Weekly e-Newsletter 5/25/2022

Art of the Week

The 2nd annual Justice for George Exhibition celebrated the life of George Floyd with 200 original plywood mural panels which protected stores during the protests after the murder.  

Memorialize the Movement (MTM) was created in reaction to the murder of George Floyd and the Minneapolis Uprising of 2020. The mission of MTM is to collect, preserve, and activate the plywood murals that Twin Cities artists created to illustrate the public discourse on police brutality, state violence, and the Black experience in this renewed civil rights movement. Through this work we are bringing the Black narrative to the forefront of this ongoing fight for justice,” according to MTM.

Sustainability Tip: Join your local buy nothing group for a gift economy

The Buy Nothing Project is an international web-based group advocating for local gifting. It’s similar to a yard sale but is entirely free!

After joining a local Buy Nothing group online, you can view all sorts of commodities that your neighbors want to give away. From big furniture like shelves to small items like books, group members post pictures of each item and wait for people’s responses.

If you need something specific, you can post a question to see if anyone has your item. Giving back to the community is encouraged through posting things you no longer need.

Buy Nothing has 5 million members in 44 countries and 7,000 communities. It offers a meaningful platform for commodity exchange outside the mainstream consumerist market.

It also increases reuse while decreasing landfilling. Since groups are local, residents can walk, bike, or drive a short distance to get items, thus generating little fossil fuels compared to shipping.

What to Watch: PBS’ Chinatown Rising for AAPI Month

Archival film footage by Harry Chuck.

As a fitting closing to AAPI Month, we recommend watching PBS’ Chinatown Rising May 26, 2022.

“Weaving together never-before-seen archival footage and photographs, Chinatown Rising reveals a deeply personal portrait of a San Francisco neighborhood in transition,” from the PBS America Reframed series.

“Chinatown activists of the 1960s reflect on their years as young residents waging battles for bilingual education, tenants’ rights and ethnic studies curriculum that would shape their community and nation.”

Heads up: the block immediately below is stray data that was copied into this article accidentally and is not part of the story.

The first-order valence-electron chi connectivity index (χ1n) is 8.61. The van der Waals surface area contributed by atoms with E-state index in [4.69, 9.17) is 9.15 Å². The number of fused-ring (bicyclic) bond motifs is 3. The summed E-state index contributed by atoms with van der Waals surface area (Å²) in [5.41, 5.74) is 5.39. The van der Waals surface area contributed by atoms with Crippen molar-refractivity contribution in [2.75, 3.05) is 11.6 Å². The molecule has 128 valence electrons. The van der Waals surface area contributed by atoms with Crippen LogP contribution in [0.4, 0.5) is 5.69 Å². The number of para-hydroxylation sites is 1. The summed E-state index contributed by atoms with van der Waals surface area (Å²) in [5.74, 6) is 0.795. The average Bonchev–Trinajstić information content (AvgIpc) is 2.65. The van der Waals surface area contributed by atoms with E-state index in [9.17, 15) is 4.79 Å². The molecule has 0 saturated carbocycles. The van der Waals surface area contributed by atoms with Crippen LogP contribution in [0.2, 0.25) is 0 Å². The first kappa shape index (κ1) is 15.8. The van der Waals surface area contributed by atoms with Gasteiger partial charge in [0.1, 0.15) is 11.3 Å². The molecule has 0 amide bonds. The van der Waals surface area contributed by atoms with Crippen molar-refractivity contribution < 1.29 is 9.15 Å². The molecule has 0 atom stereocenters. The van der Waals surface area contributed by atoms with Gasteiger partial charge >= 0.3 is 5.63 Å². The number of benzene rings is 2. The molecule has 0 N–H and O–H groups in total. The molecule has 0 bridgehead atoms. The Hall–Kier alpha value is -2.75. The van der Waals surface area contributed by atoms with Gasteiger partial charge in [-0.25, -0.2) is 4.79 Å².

Listen: Our new Inclusivi-TEA podcast

The Alliance is excited to announce the launch of the revamped, renamed, and reimagined podcast, Inclusivi-TEA, in collaboration with Black Iowa News and Facebook Group Inclusivi-TEA (formerly Inclusive Sustainability).

It’s inspired by host and Alliance Board Member Lori Myren-Manbeck’s former podcast, Inclusivi-TALKS Sustainability.

We invite you to join us for our first 15-minute podcast. Podcasts come out every Tuesday with diverse guests and conversations. Our goal is to inspire, educate, and entertain while we help co-create a sustainable future for everyone.

You can also join our Facebook group, Inclusivi-TEA, to learn more.



– Take Action: Pass the George Floyd Justice in Policing Act
– Inspiration:
Sustainability from an indigenous perspective
– Sustainability Tip:
Join your local Buy Nothing group for a gift economy
– Equity
: 11.5 million low-income families benefit from Biden Admin internet service and subsidies 
What to Watch: PBS’ Chinatown Rising for AAPI Month

At the Alliance

On a day that rocked Minneapolis, Minnesota, and our world two years ago, George Floyd was senselessly murdered for being Black at the hands of four police officers two miles from the Alliance.

America seemed to come together and even companies recognized that Black Lives Matter. However, in too many cases it appeared that their actions were merely performative because there was no real policy or action taken.

Sadly, two years later, the seeming sense of unity and common purpose around a racial reckoning has vanished. How would you feel if polling showed that:

  • 8 in 10 of people like you felt there was little or no improvement in how police treated you?
  • Three-quarters of people like you are worried that you or someone you love will be attacked?
  • Only 10 percent of people like you think the problems you face will improve in your lifetime, while 53% think they will actually get worse?